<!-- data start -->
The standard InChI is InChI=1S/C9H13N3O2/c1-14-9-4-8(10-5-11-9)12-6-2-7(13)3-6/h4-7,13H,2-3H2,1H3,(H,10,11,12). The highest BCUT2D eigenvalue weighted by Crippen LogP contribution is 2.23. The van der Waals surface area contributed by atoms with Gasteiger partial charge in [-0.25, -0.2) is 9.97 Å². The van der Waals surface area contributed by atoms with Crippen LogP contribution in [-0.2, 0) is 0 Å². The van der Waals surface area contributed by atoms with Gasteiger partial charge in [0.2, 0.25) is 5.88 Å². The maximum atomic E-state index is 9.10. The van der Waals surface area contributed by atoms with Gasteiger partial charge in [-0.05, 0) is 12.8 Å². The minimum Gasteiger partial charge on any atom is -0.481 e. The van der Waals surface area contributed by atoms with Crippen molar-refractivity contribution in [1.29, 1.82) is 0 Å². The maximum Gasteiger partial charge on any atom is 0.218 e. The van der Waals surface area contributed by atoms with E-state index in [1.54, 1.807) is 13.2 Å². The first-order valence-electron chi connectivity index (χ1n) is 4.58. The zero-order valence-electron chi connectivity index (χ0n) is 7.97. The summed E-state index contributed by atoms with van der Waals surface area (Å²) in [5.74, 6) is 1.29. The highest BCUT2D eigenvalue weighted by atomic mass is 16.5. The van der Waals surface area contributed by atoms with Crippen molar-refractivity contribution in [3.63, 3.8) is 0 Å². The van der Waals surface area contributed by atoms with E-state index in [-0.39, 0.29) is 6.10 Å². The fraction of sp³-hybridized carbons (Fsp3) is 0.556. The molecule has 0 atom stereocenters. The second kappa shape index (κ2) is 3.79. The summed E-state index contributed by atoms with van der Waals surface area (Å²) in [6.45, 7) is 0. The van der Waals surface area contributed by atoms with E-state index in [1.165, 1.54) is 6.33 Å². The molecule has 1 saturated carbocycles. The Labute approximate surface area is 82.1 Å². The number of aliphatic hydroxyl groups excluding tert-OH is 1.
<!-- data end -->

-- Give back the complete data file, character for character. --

The standard InChI is InChI=1S/C9H13N3O2/c1-14-9-4-8(10-5-11-9)12-6-2-7(13)3-6/h4-7,13H,2-3H2,1H3,(H,10,11,12). The highest BCUT2D eigenvalue weighted by Crippen LogP contribution is 2.23. The van der Waals surface area contributed by atoms with Gasteiger partial charge in [-0.25, -0.2) is 9.97 Å². The van der Waals surface area contributed by atoms with Crippen LogP contribution in [-0.2, 0) is 0 Å². The van der Waals surface area contributed by atoms with Gasteiger partial charge in [0.2, 0.25) is 5.88 Å². The maximum atomic E-state index is 9.10. The van der Waals surface area contributed by atoms with Gasteiger partial charge in [-0.05, 0) is 12.8 Å². The minimum Gasteiger partial charge on any atom is -0.481 e. The van der Waals surface area contributed by atoms with Crippen molar-refractivity contribution in [1.29, 1.82) is 0 Å². The maximum Gasteiger partial charge on any atom is 0.218 e. The van der Waals surface area contributed by atoms with E-state index in [1.54, 1.807) is 13.2 Å². The first-order valence-electron chi connectivity index (χ1n) is 4.58. The zero-order valence-electron chi connectivity index (χ0n) is 7.97. The summed E-state index contributed by atoms with van der Waals surface area (Å²) in [5.74, 6) is 1.29. The highest BCUT2D eigenvalue weighted by atomic mass is 16.5. The van der Waals surface area contributed by atoms with Crippen molar-refractivity contribution in [3.63, 3.8) is 0 Å². The van der Waals surface area contributed by atoms with E-state index in [-0.39, 0.29) is 6.10 Å². The fraction of sp³-hybridized carbons (Fsp3) is 0.556. The molecule has 0 atom stereocenters. The second kappa shape index (κ2) is 3.79. The summed E-state index contributed by atoms with van der Waals surface area (Å²) in [6.45, 7) is 0. The van der Waals surface area contributed by atoms with E-state index in [1.165, 1.54) is 6.33 Å². The molecule has 1 saturated carbocycles. The Labute approximate surface area is 82.1 Å². The number of aliphatic hydroxyl groups excluding tert-OH is 1.